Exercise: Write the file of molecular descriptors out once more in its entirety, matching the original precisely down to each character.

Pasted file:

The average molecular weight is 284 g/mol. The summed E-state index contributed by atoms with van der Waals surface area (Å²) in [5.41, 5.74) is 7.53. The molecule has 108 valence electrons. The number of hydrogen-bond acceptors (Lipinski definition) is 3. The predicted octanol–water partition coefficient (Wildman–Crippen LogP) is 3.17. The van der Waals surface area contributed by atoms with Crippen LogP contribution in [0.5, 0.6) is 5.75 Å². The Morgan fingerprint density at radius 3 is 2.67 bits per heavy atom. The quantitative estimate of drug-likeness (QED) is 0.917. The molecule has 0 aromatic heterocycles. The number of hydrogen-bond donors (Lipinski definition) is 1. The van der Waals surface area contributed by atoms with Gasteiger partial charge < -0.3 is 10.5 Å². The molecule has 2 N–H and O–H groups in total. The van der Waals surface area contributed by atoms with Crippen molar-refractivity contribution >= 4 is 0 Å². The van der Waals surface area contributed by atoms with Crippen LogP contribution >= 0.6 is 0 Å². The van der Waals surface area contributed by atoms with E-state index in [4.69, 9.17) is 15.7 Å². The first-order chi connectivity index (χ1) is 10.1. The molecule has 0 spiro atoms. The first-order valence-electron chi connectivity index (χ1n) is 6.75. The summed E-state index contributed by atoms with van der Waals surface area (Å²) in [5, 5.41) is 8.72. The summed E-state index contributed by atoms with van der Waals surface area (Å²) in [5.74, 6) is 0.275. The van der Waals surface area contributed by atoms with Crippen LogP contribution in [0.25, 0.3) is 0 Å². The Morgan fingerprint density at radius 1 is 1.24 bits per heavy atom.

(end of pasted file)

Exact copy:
The average molecular weight is 284 g/mol. The summed E-state index contributed by atoms with van der Waals surface area (Å²) in [5.41, 5.74) is 7.53. The molecule has 108 valence electrons. The number of hydrogen-bond acceptors (Lipinski definition) is 3. The predicted octanol–water partition coefficient (Wildman–Crippen LogP) is 3.17. The van der Waals surface area contributed by atoms with Crippen LogP contribution in [0.5, 0.6) is 5.75 Å². The Morgan fingerprint density at radius 3 is 2.67 bits per heavy atom. The quantitative estimate of drug-likeness (QED) is 0.917. The molecule has 0 aromatic heterocycles. The number of hydrogen-bond donors (Lipinski definition) is 1. The van der Waals surface area contributed by atoms with Gasteiger partial charge < -0.3 is 10.5 Å². The molecule has 2 N–H and O–H groups in total. The van der Waals surface area contributed by atoms with Crippen molar-refractivity contribution >= 4 is 0 Å². The van der Waals surface area contributed by atoms with Crippen LogP contribution >= 0.6 is 0 Å². The van der Waals surface area contributed by atoms with E-state index in [4.69, 9.17) is 15.7 Å². The first-order chi connectivity index (χ1) is 10.1. The molecule has 0 spiro atoms. The first-order valence-electron chi connectivity index (χ1n) is 6.75. The summed E-state index contributed by atoms with van der Waals surface area (Å²) in [5, 5.41) is 8.72. The summed E-state index contributed by atoms with van der Waals surface area (Å²) in [5.74, 6) is 0.275. The van der Waals surface area contributed by atoms with Crippen LogP contribution in [0.25, 0.3) is 0 Å². The Morgan fingerprint density at radius 1 is 1.24 bits per heavy atom.